Melamine contamination shipped around the world

by Allison Sebolt
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In the weeks since news that numerous Chinese dairy processors tainted milk products with the industrial chemical melamine became public, the global impact of the situation has begun to surface.

While the original contaminated products in The People’s Republic of China were infant formula, the concern around the world has become more intense as dairy and milk ingredients obtained from the same Chinese dairy sources have been implicated.

According to the Associated Press, melamine contamination has killed 4 children and sickened 54,000 others, and melamine has been found in at least 100 samples from 265 batches tested in China.

According to the World Health Organization, the contamination happened in China as water was added to raw milk to increase its volume. As a result of being diluted, the milk has a lower protein concentration, and companies using the milk for further production normally check the protein levels through a test measuring nitrogen content. Because melamine is rich in nitrogen, adding it may increase the level of nitrogen leading to a false high protein reading.

Potential danger in the U.S.

In the United States, the Food and Drug Administration has issued warnings for various products known to contain melamine. The most recent warning includes seven instant coffee and milk tea products from

Mr. Brown, which is produced by Taiwanese company King Car Food Industrial. The company used a non-dairy creamer contaminated with melamine manufactured by the Chinese company Shandong Duqing, Inc.

Several Blue Cat Flavor Drinks, which are distributed by Tristar Food Wholesale Co., Inc., have been recalled based on F.D.A. testing detecting melamine contamination.

Additionally, the California Department of Public Health and the New Zealand Food Safety Authority have reported testing of White Rabbit Creamy Candies has shown high levels of melamine contamination.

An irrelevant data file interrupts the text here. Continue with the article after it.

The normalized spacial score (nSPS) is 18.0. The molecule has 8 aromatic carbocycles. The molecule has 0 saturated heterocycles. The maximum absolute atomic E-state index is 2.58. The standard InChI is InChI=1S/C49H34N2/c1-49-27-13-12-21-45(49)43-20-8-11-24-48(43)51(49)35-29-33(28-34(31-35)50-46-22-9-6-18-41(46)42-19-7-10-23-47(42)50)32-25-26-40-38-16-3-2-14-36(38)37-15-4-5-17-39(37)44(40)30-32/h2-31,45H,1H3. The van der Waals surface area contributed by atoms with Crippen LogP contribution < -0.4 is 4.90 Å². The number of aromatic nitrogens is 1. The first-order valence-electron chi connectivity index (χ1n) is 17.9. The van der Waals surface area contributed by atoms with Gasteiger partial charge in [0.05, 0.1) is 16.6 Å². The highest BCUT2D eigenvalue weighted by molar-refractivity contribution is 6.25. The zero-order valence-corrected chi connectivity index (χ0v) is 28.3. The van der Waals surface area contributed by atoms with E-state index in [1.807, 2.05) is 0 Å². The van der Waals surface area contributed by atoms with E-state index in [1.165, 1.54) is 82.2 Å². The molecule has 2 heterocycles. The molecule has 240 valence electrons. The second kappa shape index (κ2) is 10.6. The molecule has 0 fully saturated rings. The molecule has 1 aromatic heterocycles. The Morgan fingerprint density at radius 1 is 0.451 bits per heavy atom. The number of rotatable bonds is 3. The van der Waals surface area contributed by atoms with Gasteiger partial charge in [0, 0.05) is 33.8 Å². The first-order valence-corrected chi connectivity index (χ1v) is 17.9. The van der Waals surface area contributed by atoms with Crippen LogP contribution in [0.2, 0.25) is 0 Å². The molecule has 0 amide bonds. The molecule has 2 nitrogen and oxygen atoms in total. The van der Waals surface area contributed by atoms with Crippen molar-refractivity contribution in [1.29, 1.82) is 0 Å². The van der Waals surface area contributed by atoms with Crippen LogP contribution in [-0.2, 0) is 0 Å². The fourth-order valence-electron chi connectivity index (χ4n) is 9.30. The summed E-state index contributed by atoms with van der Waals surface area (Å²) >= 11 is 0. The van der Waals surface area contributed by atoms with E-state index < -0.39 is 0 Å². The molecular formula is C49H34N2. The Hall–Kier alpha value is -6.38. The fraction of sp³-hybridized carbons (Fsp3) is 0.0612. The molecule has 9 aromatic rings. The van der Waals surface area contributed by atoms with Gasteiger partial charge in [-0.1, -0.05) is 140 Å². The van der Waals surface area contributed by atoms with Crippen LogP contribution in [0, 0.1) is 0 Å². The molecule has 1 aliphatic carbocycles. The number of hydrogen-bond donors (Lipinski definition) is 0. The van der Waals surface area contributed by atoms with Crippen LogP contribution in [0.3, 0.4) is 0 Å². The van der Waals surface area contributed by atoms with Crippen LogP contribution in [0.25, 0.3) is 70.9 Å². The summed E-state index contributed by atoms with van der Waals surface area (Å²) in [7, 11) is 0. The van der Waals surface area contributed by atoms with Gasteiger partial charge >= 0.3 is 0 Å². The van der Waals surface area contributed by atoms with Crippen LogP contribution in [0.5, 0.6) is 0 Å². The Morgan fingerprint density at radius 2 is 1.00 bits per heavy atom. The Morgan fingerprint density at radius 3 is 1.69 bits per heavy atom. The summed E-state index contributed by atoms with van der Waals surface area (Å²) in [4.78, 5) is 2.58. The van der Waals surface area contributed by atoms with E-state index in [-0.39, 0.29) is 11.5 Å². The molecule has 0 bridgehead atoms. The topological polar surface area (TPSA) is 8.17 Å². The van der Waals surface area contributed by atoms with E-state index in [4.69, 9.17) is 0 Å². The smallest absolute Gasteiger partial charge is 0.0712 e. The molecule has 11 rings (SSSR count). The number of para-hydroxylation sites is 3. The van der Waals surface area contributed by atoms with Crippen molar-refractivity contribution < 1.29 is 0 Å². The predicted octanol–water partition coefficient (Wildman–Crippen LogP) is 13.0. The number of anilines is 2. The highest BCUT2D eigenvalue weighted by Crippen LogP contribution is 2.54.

Elsewhere around the globe Japan has suspended imports of milk and milk products from China and pulled some snack products, and Hong Kong has found traces of melamine in Heinz baby cereal and Silang House steamed potato wasabi crackers.

Specifically, Japanese cream buns, meat buns and creamed corn crepes from Marudai Food Co. have been pulled, although there have been no reports of health problems from possible contamination. Taiwan also said three children and a mother have come down with kidney stones as a result of possible milk contamination.

Beyond these instances, the scandal continues to affect major food companies with international operations, causing them to distance themselves from the situation and assert the safety of their products.

Cadbury is pulling products from the China, Taiwan, Hong Kong and Australia markets.

"We believe it is appropriate to take a precautionary step to withdraw from the market all of our Cadbury chocolate products that have been manufactured in Beijing pending further supply of fresh products," Cadbury said. "The products that are affected by this withdrawal include a range of Cadbury chocolate products and Choclairs, all produced in our Beijing plant. Cadbury products manufactured at our Beijing plant are only exported to Taiwan, Hong Kong and one product only to Australia."